Prasanta Kumar Dash
Angul, Oct 14: The Manjore Medium Irrigation Project in Angul has been proved as utter darkness at the foot of lamppost for the Athmallik-based farmers.
The Manjore Irrigation Project constructed at Manarbeda village under the Athmallik Sub-division in Angul district has failed to fulfil the dreams and aspirations of the agrarian community, living around the medium irrigation projects even after 27 years of its inception.
The gigantic lake-like reservoir-based water resource, spread over around 64 square kilometers area is yet to address the water scarcity of the local farmers in alleviating severe drought situations and thirst of people in the summer season, as no lucrative master plan has been envisioned, for sustainable irrigation system or safe drinking water project from the sources.
Most of the villages around the Manjore reservoir, situated on its upper catchment with having thousands of farmers, especially paddy croppers here are the least beneficiaries of the project. They can’t utilize a drop of the water for irrigating their crops, even in the delayed or failing monsoon, due to no adequate canal network upstream. Rather they have shared the lion’s share of their farmlands for the makeover of the project with a low or no compensation from the government.
Similarly, a lot of farmer-dominated villages situated at the lower end of the project, approximately 50-100 meters from the central spillway, deep dyke and the water-suffice abutment, are the worst sufferers beside the multi-crore irrigation project.
Thousands of farmers of Saragishreni, Madanpur, Sorisapanga, Nuagon, Sandhapur, Lunahandi, and Kampala villages, who are living within 2-3 kilometers away from the bulk of the reservoir, are deprived of any irrigation system and village drinking water project. Acres of paddy fields wither away almost every year in case of low rain or acute drought due to faulty delivering canal network, planned and structured in the area. Even, tens of thousands of acres of paddy fields situated in the hilly regions and on highlands remain uncultivated and barren in the nearby villages in case of irregular or weaker monsoon rain, despite they are a few meters away from the main canal and the high-pressured water exiting head siphon.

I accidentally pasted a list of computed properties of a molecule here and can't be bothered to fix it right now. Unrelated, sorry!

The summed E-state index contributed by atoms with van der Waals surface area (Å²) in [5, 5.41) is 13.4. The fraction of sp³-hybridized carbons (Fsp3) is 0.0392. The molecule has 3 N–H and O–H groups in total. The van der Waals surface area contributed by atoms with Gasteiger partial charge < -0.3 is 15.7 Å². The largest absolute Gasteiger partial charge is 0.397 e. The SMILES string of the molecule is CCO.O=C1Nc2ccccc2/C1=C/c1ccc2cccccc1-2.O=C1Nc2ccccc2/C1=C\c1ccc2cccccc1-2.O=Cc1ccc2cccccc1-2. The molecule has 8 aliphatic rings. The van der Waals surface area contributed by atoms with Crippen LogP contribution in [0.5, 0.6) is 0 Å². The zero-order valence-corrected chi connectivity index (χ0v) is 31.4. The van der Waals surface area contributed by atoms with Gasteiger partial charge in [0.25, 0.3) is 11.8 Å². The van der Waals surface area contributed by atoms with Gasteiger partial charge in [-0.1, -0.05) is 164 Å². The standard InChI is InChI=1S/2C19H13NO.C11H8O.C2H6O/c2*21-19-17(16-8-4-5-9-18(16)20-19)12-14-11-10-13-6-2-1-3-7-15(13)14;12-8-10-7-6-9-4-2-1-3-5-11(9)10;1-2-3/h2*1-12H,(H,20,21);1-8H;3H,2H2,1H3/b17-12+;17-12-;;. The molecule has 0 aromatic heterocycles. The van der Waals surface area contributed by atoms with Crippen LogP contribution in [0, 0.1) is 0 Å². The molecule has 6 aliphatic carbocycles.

Trinath Sethi, a traditional farmer living in the Sarigishreni village said,“ I couldn’t plant paddy saplings in the field this year due to scarcity of water. The plant seeds prepared for around 2-3 acres were damaged due to delayed monsoon. Had there been a small spillway from the underground canal of the project, passing through our village, could have solved our problem for good. We can double our paddy cropping along with other cash crops round the year.”
“However, we grew old, now a sexagenarian, are yet waiting for the little privilege from the water resources department”, he added.
Social Worker Jagannath Mahakud said the Manjore project is pulling thousands of cusecs of water in the rainy season from the upper valley of the Panchadhara Hill, the Manjore River, and the Malipadar stream. Apart from it, it is substantially fed by the floodwater of Mahanadi during incessant rain. However, the water resources reserved here are almost of no use for the denizens of Athmallik, due to non-completion of the canal networks as per the Detail Project Report(DPR).
If it’s managed well by the authorities, its ocean of water could irrigate miles of farmlands, making even the Boinda and Jarapada areas greener, he added.
The Manjore project was taken up in 1996 with the financial assistance of NABARD under the aegis of the Rural Infrastructure Development Fund (RIDF). The initial estimate of the ambitious irrigation project was Rs 37.70 crore, but the inordinate delay escalated the cost to Rs 420 crore. However, the left side of the canal is yet to be completed. The irrigation project was expected to provide water to 6775 hectares of land in the Kharif and 4336 hectares in the Rabi season.
An irrigation official said that, presently irrigation facility is being provided to at least 5713 hectares of land in Kharif and 2000 in Rabi season. Efforts are still underway to provide better irrigation facilities to an additional 2013 hectares after completion of the expansion of the main canal. Subsequently, funds worth Rs 72 crore were sanctioned for the purpose.
Recently, a budgetary provision of Rs 3355.78 crore was allocated on March 1 for the execution of 3 major and medium irrigation projects wherein the Manjore Extension Project is at the top of the list.
If the proportionate contribution will be utilized for extending the essential canal networks and comprehensive spillways of the Manjore Irrigation Project for the needy areas, it will benefit the farmer community permanently bringing lush green crops and vegetables throughout the year.